I wonder about some of their treminology. I hear all the time the
term "Lag bolt" but to me a "BOLT" requires a NUT or it's a screw.
Now the "machine screw" can be either a screw (if it goes in a
threaded hole) or a bolt if it has a nut on it. But the "LAG" thing
hasent a chance of putting a nut on it, therefore it's a SCREW.
One other minor point is the washer that they called "finish" I
have used those for over 50 years and they have always been
Otherwise a good compendium.
There does seem to some ambiguity and overlap of terms in the industry.
The lead screw in lathes used the saddle as a "nut", and the ball
screws used in CNC's also use "ball nuts", so you'd think that they
might be called "lead bolts" or "ball bolts", eh? <g>
Here's an excerpt from Wik on screws (it touches on lag bolts):
 Differentiation between bolt and screw
Carriage bolt with square nut.
Structural bolt DIN 6914 with DIN 6916 washer and UNI 5587 nut.A
universally accepted distinction between a screw and a bolt does not exist.
In common usage the term screw refers to smaller (less than 1/4 inch)
threaded fasteners, especially threaded fasteners with tapered shafts
used in un-threaded substrates and the term bolt refers to larger
threaded fasteners that are designed to be used with nuts or in tapped
holes. The term machine screw is commonly used to refer to smaller
threaded fasteners that are used with nuts or in tapped holes. The term
lag bolt (also known less commonly as a lag screw) is used to refer to
larger threaded fasteners with tapered shafts.
Various methods of distinguishing bolts and screws exist or have
existed. These methods conflict at times and can be confusing. Old SAE
and USS standards made a distinction between a bolt and a cap screw
based on whether a portion of the shaft was un-threaded or not. Cap
screws had shafts that were threaded up to the head and bolts had
partially threaded shafts. Today a bolt that has a completely threaded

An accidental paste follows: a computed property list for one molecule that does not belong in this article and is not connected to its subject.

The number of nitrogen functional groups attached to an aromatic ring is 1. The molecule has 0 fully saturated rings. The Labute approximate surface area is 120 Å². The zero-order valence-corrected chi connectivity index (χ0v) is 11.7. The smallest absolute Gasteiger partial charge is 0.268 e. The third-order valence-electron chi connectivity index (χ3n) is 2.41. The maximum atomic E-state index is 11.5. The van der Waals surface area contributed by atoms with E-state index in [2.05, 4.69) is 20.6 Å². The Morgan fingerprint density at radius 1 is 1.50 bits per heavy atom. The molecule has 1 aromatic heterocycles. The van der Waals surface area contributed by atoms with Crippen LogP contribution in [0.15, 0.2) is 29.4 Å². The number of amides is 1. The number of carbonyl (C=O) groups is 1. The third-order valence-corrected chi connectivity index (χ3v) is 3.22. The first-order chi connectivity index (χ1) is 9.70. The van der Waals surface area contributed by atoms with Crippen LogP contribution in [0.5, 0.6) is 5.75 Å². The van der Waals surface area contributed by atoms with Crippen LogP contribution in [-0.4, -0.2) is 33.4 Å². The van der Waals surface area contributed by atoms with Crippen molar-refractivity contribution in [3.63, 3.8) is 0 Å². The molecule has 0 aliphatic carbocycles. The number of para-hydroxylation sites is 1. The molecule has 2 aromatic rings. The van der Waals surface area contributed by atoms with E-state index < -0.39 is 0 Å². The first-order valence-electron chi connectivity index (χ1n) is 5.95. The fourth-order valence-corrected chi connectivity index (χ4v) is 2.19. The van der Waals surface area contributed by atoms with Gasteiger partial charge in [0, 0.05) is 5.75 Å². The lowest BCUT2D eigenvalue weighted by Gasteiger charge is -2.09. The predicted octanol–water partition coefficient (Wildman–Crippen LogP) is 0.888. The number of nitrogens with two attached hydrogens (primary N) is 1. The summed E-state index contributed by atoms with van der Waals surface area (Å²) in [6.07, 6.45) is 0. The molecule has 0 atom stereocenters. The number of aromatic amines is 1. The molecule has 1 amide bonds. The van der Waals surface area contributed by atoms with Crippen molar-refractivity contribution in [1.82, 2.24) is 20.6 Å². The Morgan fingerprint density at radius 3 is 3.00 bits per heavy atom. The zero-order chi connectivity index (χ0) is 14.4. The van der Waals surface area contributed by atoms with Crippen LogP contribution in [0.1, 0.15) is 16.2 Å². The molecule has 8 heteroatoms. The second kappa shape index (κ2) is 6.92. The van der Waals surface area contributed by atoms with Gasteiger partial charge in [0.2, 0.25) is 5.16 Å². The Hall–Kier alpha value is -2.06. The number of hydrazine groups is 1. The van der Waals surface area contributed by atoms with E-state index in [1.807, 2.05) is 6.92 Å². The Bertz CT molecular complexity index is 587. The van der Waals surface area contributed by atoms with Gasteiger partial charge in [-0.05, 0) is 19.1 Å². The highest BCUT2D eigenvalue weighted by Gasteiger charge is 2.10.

shaft might be referred to as a tap bolt.
ASME B18.2.1 defines a bolt as "an externally threaded fastener
designed for insertion through the holes in assembled parts, and is
normally intended to be tightened or released by torquing a nut." Using
this definition to determine whether a particular threaded fastener is
a screw or a bolt requires that an assumption be made about the
intended purpose of the threaded fastener, and as a practical matter
does not seem to be followed by most threaded fastener manufacturers.
It also conflicts with common usage such as the term "head bolt", which
is a threaded fastener that mates with a tapped hole in an engine block
and is not intended to mate with a nut.
It is possible to find other distinctions than those described above,
but regardless of the particular distinction favored by an individual
or standards body the use of the term screw or bolt varies. More
specific terms for threaded fastener types that include the word screw
or bolt (such as machine screw or carriage bolt) have more consistent
usage and are the common way to specify a particular kind of fastener.
The US government made an effort to formalize the difference between a
bolt and a screw, because different tariffs apply to each. The document
seems to have no significant effect on common usage and does not
eliminate the ambiguous nature of the distinction for some fasteners.
The definition is available online.
==================================================================== There is MUCH more juicy screw/bolt info on that site.
I've only used them for 45 years so I guess you have the upper hand.
But we always called them finishing washers. Walk into a large
hardware store ( not HD or Lowes ) and ask for a cup washer and when
you get a blank stare ask for a finishing washer.
A cup washer for me has a vertical wall that you snap a decorative cap
Just my 2 cents,
Polytechforum.com is a website by engineers for engineers. It is not affiliated with any of manufacturers or vendors discussed here.
All logos and trade names are the property of their respective owners.